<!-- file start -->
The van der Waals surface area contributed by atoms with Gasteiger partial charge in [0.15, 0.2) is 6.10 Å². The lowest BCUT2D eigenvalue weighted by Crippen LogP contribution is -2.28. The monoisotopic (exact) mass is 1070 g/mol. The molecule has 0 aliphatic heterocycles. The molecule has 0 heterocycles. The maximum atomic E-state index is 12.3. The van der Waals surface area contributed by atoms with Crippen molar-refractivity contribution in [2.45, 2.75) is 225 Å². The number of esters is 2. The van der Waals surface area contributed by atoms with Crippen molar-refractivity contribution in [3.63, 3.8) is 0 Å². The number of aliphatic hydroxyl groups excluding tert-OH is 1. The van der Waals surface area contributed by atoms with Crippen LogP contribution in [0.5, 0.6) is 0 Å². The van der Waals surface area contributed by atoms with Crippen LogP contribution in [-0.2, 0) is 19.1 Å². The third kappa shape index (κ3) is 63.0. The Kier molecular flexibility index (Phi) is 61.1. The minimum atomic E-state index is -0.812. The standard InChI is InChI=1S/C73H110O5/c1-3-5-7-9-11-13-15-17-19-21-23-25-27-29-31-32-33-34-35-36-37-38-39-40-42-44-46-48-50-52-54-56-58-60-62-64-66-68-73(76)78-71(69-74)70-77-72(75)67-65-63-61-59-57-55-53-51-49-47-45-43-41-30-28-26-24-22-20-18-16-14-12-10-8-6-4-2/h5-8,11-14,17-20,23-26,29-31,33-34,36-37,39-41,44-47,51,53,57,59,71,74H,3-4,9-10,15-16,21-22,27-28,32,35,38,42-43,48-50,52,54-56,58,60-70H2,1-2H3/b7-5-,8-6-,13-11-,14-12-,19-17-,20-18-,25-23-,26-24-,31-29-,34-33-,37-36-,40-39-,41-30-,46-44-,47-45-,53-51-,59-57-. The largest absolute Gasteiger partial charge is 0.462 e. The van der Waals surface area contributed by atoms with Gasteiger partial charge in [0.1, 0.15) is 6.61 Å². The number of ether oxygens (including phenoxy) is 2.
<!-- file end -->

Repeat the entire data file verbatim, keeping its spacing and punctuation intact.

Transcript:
The van der Waals surface area contributed by atoms with Gasteiger partial charge in [0.15, 0.2) is 6.10 Å². The lowest BCUT2D eigenvalue weighted by Crippen LogP contribution is -2.28. The monoisotopic (exact) mass is 1070 g/mol. The molecule has 0 aliphatic heterocycles. The molecule has 0 heterocycles. The maximum atomic E-state index is 12.3. The van der Waals surface area contributed by atoms with Crippen molar-refractivity contribution in [2.45, 2.75) is 225 Å². The number of esters is 2. The van der Waals surface area contributed by atoms with Crippen molar-refractivity contribution in [3.63, 3.8) is 0 Å². The number of aliphatic hydroxyl groups excluding tert-OH is 1. The van der Waals surface area contributed by atoms with Crippen LogP contribution in [0.5, 0.6) is 0 Å². The van der Waals surface area contributed by atoms with Crippen LogP contribution in [-0.2, 0) is 19.1 Å². The third kappa shape index (κ3) is 63.0. The Kier molecular flexibility index (Phi) is 61.1. The minimum atomic E-state index is -0.812. The standard InChI is InChI=1S/C73H110O5/c1-3-5-7-9-11-13-15-17-19-21-23-25-27-29-31-32-33-34-35-36-37-38-39-40-42-44-46-48-50-52-54-56-58-60-62-64-66-68-73(76)78-71(69-74)70-77-72(75)67-65-63-61-59-57-55-53-51-49-47-45-43-41-30-28-26-24-22-20-18-16-14-12-10-8-6-4-2/h5-8,11-14,17-20,23-26,29-31,33-34,36-37,39-41,44-47,51,53,57,59,71,74H,3-4,9-10,15-16,21-22,27-28,32,35,38,42-43,48-50,52,54-56,58,60-70H2,1-2H3/b7-5-,8-6-,13-11-,14-12-,19-17-,20-18-,25-23-,26-24-,31-29-,34-33-,37-36-,40-39-,41-30-,46-44-,47-45-,53-51-,59-57-. The largest absolute Gasteiger partial charge is 0.462 e. The van der Waals surface area contributed by atoms with Gasteiger partial charge in [0.1, 0.15) is 6.61 Å². The number of ether oxygens (including phenoxy) is 2.